I'm sure you think it's OK to snap a photo of some guy who lost is leg in an accident so you can make a few $$$?

Doing it with the purpose of showing the world what has happened is one thing, but going there to take pictures for Alamy to make a few $$$ is entirely different. I'm sure you see that.

The intent is not to expose the event to the world, it is to make money.

what an idiocy you have written really.

« Reply #9 on: August 13, 2017, 16:48 »
+5
I personally don't like to aim at making money from the misfortune of others, but each to their own I suppose.

Well at least there are news photographers covering the story because by your definition this would never be in the news as no one should photo/film or report on it...

I'm sure you think it's OK to snap a photo of some guy who lost is leg in an accident so you can make a few $$$?

Doing it with the purpose of showing the world what has happened is one thing, but going there to take pictures for Alamy to make a few $$$ is entirely different. I'm sure you see that.

The intent is not to expose the event to the world, it is to make money.

Reuters? Associated Press? Any different to Alamy Live News or any other news feed?

News photographers and journalists and free lancers get paid for providing coverage.

So lets not get uppity about covering events good, bad or ugly!

Do you think staffers and film crews or free lancers cover these things and then say "Oh my bad I shouldn't get paid for covering this"

Next time you turn on the TV and watch the news of a riot or protest just look how many photographers/videographers are there providing images so you can munch your corn flakes whilst pouring over the news feeds the next day



« Reply #10 on: August 13, 2017, 16:50 »
+1
Yes, of course it depends on WHAT you photograph at the event, you are right. I didn't specify enough, but I meant more specifically the victims, injured people etc.

BS

Look back on photos and film taken showing injured and dead people for news syndication.

You don't shoot news by ignoring the gory details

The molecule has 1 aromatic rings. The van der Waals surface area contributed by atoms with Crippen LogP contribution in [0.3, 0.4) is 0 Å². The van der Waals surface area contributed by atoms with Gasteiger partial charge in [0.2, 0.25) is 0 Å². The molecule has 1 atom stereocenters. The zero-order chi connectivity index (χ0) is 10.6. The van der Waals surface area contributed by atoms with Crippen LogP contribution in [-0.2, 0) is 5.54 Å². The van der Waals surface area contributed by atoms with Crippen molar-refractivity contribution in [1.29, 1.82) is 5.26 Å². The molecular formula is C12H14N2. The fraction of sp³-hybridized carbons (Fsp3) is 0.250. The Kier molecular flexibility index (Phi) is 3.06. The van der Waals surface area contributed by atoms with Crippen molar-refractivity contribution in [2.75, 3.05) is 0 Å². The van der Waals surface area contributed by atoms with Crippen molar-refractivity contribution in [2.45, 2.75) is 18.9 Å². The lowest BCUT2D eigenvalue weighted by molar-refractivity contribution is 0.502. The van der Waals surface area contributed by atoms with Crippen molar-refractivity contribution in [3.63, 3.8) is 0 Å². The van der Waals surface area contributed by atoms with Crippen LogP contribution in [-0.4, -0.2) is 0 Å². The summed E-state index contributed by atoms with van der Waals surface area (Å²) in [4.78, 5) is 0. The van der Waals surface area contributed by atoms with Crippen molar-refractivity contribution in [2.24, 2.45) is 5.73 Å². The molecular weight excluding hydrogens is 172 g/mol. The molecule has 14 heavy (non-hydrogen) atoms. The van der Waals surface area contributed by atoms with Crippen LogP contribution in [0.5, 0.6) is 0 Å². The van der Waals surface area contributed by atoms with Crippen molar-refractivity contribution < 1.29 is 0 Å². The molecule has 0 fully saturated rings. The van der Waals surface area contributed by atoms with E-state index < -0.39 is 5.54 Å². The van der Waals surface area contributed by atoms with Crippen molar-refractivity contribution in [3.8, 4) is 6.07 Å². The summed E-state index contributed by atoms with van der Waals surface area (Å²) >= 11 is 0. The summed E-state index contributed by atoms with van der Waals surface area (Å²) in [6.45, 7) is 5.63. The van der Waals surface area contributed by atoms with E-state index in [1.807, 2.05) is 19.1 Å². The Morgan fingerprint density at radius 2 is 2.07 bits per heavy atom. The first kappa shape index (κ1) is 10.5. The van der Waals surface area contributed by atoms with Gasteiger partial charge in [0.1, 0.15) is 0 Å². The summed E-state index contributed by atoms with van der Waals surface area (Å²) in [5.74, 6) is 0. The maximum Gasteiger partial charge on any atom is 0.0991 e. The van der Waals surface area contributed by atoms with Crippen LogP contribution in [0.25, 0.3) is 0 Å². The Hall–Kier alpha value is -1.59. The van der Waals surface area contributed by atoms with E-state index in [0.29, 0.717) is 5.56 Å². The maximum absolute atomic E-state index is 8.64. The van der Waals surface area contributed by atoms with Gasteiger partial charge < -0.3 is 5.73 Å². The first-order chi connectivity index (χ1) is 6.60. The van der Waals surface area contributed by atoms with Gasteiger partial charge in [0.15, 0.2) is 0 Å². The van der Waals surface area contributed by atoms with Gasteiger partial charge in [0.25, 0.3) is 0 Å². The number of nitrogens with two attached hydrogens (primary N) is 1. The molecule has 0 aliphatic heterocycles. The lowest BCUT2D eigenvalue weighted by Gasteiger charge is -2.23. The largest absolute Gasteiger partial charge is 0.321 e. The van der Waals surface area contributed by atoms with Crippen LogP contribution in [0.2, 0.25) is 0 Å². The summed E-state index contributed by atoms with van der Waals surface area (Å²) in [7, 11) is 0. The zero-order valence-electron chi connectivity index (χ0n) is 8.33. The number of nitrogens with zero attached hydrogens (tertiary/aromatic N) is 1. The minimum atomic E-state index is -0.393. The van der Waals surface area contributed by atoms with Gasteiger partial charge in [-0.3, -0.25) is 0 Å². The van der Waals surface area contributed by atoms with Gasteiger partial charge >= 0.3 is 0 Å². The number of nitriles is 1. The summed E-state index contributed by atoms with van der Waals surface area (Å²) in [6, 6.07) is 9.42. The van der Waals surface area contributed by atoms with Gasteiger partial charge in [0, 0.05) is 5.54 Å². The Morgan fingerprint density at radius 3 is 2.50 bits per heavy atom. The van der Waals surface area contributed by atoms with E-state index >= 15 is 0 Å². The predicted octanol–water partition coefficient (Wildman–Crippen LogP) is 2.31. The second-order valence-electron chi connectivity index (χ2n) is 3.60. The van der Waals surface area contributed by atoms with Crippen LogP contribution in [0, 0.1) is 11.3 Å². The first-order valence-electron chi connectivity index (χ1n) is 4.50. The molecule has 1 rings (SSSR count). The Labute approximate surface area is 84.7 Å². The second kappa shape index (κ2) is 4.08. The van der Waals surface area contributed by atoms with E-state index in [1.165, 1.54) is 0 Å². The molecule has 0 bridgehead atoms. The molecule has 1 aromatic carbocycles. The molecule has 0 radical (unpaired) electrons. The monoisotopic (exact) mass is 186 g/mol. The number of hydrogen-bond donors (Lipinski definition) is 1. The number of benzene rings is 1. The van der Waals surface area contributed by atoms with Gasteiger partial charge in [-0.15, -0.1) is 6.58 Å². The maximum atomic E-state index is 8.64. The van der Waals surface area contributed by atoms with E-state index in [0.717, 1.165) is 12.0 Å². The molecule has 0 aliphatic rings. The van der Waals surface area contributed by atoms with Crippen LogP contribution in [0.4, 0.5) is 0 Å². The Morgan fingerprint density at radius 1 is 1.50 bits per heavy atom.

Go look up Kevin Carter and the Bang-Bang Club
« Last Edit: August 13, 2017, 16:52 by Sammy the Cat »

ShadySue

  • There is a crack in everything
« Reply #11 on: August 13, 2017, 16:50 »
0
I personally don't like to aim at making money from the misfortune of others, but each to their own I suppose.
Nothing to stop anyone who felt the same way making money and donating it to a related cause.

Brasilnut

  • Author of the Brutally Honest Guide to Microstock
« Reply #12 on: August 13, 2017, 16:52 »
+1
Quote
Look back on photos and film taken showing injured and dead people for news syndication.

You don't shoot news by ignoring the gory details

Anybody seen the movie "Nightcrawler"?

fritz

  • I love Tom and Jerry music

« Reply #13 on: August 13, 2017, 18:37 »
+7

Bad Company

« Reply #14 on: August 13, 2017, 19:40 »
0
Quote
Look back on photos and film taken showing injured and dead people for news syndication.

You don't shoot news by ignoring the gory details

Anybody seen the movie "Nightcrawler"?

Yes, love that car he had!

fritz

  • I love Tom and Jerry music

« Reply #15 on: August 13, 2017, 20:09 »
+2
Quote
Look back on photos and film taken showing injured and dead people for news syndication.

You don't shoot news by ignoring the gory details

Anybody seen the movie "Nightcrawler"?

Yes, love that car he had!
...and he loved that car too much!
Andrew Anglin, founder of the neo-Nazi website Daily Stormer, posted a photo of the smashed car that had rammed into a crowd in Charlottesville and said this about it: "The real tragedy is what happened to the car. It was a very nice car, worth much more than the life of whoever died."